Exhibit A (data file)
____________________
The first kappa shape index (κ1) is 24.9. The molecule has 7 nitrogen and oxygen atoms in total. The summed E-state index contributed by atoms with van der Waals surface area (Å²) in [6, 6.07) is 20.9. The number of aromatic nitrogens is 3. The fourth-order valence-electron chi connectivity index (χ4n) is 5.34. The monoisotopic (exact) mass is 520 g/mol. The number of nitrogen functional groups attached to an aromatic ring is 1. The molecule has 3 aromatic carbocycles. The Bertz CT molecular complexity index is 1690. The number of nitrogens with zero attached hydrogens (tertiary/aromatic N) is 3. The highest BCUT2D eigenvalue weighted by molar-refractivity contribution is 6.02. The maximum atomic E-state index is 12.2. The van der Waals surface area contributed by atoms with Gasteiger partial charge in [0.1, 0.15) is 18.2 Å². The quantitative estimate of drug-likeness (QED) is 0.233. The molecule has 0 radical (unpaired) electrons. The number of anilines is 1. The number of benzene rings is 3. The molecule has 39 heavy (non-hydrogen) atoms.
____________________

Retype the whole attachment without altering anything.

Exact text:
The first kappa shape index (κ1) is 24.9. The molecule has 7 nitrogen and oxygen atoms in total. The summed E-state index contributed by atoms with van der Waals surface area (Å²) in [6, 6.07) is 20.9. The number of aromatic nitrogens is 3. The fourth-order valence-electron chi connectivity index (χ4n) is 5.34. The monoisotopic (exact) mass is 520 g/mol. The number of nitrogen functional groups attached to an aromatic ring is 1. The molecule has 3 aromatic carbocycles. The Bertz CT molecular complexity index is 1690. The number of nitrogens with zero attached hydrogens (tertiary/aromatic N) is 3. The highest BCUT2D eigenvalue weighted by molar-refractivity contribution is 6.02. The maximum atomic E-state index is 12.2. The van der Waals surface area contributed by atoms with Gasteiger partial charge in [0.1, 0.15) is 18.2 Å². The quantitative estimate of drug-likeness (QED) is 0.233. The molecule has 0 radical (unpaired) electrons. The number of anilines is 1. The number of benzene rings is 3. The molecule has 39 heavy (non-hydrogen) atoms.